Administration officials have stressed that the ultimate cost of the bailout would be much less than $700 billion because the government would eventually sell the assets it purchased and recover most, if not all, of what it spends.
Yesterday, Democrats said they were pressing hard for further taxpayer protections, including a fee that would be imposed on the financial services industry if after five years the government had not fully recouped its money. The proposal, which did not surface in negotiations until yesterday, would help win the support of a fiscally conservative group of House Democrats known as the Blue Dogs, an important bloc of 47 votes.
New issues signal divergence, not convergence. Not a plus for wrapping up a deal quickly.
By contrast, reports from Clusterstock, which has an embed who is providing live updated, things do not sound so cheery (hat tip reader Cash Mundy). The whole thread is very informative, and here are some key bits:
Update (10:00 p.m.): Despite the happy talk about getting closer to a deal, all the new proposals we keep hearing about suggests the opposite. Rich Lowry, the editor of National Review, thinks things are falling apart on Capitol Hill: “Just talked to a friend who is plugged-in to all this who wants a deal and has tended to think all along that there will be a deal. Now he’s not so sure. He thinks the wheels are coming off. House Republicans want their insurance as a mandatory thing rather than an option, while the House Democratic caucus is imploding and pulling the deal far to the left. It’s getting ugly.”
Update (9:45 p.m.): Politico reports that there is growing interest in imposing a financial company transaction fee to pay for the bailout. Paulson is said to be open to the idea, although exactly which transaction would be subject to what kind of fees remains vague….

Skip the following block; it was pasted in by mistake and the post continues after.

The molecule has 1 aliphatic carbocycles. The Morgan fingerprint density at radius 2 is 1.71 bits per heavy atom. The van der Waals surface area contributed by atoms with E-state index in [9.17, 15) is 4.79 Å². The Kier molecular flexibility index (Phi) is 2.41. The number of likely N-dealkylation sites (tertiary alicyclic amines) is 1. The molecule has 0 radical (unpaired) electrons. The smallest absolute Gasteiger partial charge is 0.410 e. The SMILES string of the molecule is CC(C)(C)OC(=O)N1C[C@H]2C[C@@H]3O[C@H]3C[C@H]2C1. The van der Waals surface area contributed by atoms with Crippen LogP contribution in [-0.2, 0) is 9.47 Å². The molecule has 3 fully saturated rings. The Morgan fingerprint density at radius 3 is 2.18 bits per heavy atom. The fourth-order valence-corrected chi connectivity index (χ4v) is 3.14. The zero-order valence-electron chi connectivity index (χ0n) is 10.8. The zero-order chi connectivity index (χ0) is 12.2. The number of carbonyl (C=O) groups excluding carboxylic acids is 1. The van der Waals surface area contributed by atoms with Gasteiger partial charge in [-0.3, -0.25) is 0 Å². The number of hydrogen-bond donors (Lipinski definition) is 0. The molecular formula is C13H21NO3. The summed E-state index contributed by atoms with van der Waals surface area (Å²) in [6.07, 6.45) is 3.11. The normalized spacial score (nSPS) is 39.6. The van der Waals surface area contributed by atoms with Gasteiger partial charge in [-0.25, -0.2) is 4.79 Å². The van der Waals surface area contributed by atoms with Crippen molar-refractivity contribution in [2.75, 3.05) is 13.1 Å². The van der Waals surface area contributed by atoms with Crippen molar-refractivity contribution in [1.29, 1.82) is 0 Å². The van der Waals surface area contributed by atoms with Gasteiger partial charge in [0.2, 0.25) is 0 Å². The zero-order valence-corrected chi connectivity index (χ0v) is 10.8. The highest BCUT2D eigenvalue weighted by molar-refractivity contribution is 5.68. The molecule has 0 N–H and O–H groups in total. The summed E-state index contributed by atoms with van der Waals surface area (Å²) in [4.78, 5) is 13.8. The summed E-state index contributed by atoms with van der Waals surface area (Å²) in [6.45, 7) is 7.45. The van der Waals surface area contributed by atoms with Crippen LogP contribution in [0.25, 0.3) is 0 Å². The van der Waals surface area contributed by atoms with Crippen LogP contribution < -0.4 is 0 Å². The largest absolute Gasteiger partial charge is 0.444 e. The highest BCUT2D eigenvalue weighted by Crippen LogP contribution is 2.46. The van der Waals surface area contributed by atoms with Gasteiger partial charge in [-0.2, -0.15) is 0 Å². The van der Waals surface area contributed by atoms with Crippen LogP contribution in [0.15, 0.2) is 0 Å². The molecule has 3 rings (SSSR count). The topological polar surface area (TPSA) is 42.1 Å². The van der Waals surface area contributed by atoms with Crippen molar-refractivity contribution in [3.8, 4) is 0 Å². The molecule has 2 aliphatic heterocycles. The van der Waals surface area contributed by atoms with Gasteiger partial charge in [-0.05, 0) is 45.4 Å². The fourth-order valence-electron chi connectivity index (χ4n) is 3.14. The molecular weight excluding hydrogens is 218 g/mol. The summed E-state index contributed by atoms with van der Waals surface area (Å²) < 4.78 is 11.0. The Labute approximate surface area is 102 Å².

Update (9:10 p.m.): The Wall Street Journal reports that the mood is optimistic. But don’t expect anything soon. Cosi just delivered a bunch of food to Nancy Pelosi’s office. The key sticking point seems to be the Republican insurance program.
Several previously unheard of provisions are under consideration, according to the Journal.
Financial Stability Fund. Modelled on the commercial banking industries support for the FDIC, this would involve firms that are deemed ‘too big to fail’ paying into an insurance pool which could be used to rescue troubled financial firms.
Taxing ‘Excessive’ Salaries. In what seems to be a compromise move on executive salaries, this would eliminate the tax deductions for companies on executive compensation for top officers that is above $400,000. This would allow companies to continue to pay large salaries and eliminate the incentive for executives to avoid participating in the rescue. It would, of course, cost firms and taxpayers more.
Meanwhile, the Treasury is reportedly pushing back on attempts to stagger the rescue funds into three tranches. Paulson and his buddies want at least $500 billion in the initial tranche.
Update (8:40 p.m.): The meeting on Capitol Hill reconviened this evening but the situation is becoming more complicated not less.